In 1894, Fairbanks was the most visible organizer and speaker on behalf of Republicans in elections for the state legislature. He was credited with delivering Republican majorities to both the Indiana House of Representatives and Indiana Senate, ensuring that a Republican would be elected to succeed Daniel W. Voorhees in the United States Senate at the end of Voorhees' term in 1897. At the 1896 Republican National Convention, Fairbanks was both temporary chairman and keynote speaker, further raising his public profile. Fairbanks was the most likely Republican candidate for Voorhees' seat, and in January 1897 Republican legislators formally chose him as their nominee. On January 19, 1897, Fairbanks was elected to the Senate, and he took his seat on March 4.


Fairbanks received the honorary degree of LL.D. from Ohio Wesleyan University in 1901, and from Northwestern University in 1907. The Charles W. Fairbanks Professor of Politics and Government position at Ohio Wesleyan University is named for him.


Fairbanks was elected Vice President of the United States in 1904 on the Republican ticket with Theodore Roosevelt and served a four-year term, 1905 to 1909. He became the first vice President to serve a complete term without casting any tie-breaking votes as President of the Senate. Fairbanks, a conservative whom Roosevelt had once labeled a "reactionary machine politician" (and who had been caricatured as a "Wall Street Puppet" during the campaign), actively worked against Roosevelt's progressive "Square Deal" program. Roosevelt did not give Fairbanks a significant role in his administration, and (having chosen not to seek reelection) strongly promoted William Howard Taft as his potential successor in 1908. Fairbanks also sought the Republican nomination for President, but was unsuccessful and returned to the practice of law. In 1912, Fairbanks supported Taft's reelection against Roosevelt's Bull Moose candidacy.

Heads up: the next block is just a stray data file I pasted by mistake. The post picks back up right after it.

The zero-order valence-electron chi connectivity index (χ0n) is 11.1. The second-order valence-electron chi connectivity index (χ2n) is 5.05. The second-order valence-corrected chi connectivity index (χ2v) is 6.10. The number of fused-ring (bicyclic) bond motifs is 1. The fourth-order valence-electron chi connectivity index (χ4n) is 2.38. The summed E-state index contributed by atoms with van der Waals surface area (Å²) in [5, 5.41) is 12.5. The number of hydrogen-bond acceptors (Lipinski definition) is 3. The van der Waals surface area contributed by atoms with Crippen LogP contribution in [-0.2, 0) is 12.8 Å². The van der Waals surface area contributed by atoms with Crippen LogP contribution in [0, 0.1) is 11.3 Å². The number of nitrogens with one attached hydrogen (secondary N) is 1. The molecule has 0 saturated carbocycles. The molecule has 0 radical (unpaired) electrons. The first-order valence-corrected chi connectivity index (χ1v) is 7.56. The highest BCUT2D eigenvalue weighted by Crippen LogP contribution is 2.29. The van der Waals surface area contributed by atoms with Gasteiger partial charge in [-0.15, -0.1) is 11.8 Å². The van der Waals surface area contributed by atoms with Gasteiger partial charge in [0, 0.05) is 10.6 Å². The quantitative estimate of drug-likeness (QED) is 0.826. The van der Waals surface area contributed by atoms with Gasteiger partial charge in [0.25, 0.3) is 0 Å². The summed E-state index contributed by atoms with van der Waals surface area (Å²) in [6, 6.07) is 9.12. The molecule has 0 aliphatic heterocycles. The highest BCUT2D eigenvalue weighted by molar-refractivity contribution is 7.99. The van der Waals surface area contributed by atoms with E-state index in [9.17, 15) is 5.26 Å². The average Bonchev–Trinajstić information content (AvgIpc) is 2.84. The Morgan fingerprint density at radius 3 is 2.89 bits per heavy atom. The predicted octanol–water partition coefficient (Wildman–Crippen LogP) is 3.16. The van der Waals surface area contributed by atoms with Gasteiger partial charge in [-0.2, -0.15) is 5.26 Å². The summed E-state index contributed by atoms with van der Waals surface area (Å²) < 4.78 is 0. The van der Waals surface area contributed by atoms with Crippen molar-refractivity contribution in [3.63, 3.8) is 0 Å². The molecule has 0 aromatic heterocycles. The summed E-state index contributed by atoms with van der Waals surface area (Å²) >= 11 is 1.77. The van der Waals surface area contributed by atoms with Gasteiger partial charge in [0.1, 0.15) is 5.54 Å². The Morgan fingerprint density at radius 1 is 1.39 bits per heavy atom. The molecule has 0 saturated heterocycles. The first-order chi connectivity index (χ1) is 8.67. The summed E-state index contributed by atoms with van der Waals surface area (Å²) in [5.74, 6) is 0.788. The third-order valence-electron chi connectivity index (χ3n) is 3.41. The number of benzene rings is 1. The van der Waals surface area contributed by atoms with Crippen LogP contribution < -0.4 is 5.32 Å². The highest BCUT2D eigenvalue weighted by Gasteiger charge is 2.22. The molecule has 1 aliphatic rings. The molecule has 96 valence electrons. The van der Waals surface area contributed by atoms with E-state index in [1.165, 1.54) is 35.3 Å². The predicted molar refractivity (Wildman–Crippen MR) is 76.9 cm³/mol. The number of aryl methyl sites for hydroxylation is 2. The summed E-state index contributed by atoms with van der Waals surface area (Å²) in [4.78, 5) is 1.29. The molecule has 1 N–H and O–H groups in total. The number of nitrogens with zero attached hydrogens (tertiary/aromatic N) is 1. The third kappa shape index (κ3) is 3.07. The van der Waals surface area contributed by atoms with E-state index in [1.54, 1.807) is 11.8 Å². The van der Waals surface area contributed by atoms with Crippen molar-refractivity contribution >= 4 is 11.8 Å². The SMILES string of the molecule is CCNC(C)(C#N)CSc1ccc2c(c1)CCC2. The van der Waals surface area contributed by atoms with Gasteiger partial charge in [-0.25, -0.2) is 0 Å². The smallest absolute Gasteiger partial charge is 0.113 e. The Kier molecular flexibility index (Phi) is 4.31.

In 1916, Fairbanks was in charge of establishing the platform for the Republican party. In 1916, he sought the Republican presidential nomination, and although he failed in that bid, he did win the nomination for vice President as the running-mate of Charles Evans Hughes on June 10. Five months later, Hughes and Fairbanks lost a close election to the Democratic incumbents Woodrow Wilson and Thomas Marshall. Fairbanks is the most recent former Vice President to seek reelection for a non-consecutive term (with Adlai Stevenson I before him). Fairbanks once again resumed the practice of law in Indianapolis, but his health started to fail.


He died of nephritis in his home on June 4, 1918. He was interred in Crown Hill Cemetery.


In 1966, the Indiana Sesquicentennial Commission placed an Indiana historical marker in front of Fairbanks' home at 30th and Meridian Streets in Indianapolis. On May 15, 2009, an Ohio historical marker was dedicated in Unionville Center, commemorating Fairbanks' birthplace.


During his eight years in the U.S. Senate, Fairbanks served as a key adviser to McKinley during the Spanish–American War and was also the Chairman of the Committee on Immigration and the Committee on Public Buildings and Grounds. In 1898, Fairbanks was appointed a member of the United States and British Joint High Commission which met in Quebec City for the adjustment of Canadian questions, including the boundary dispute about Alaska.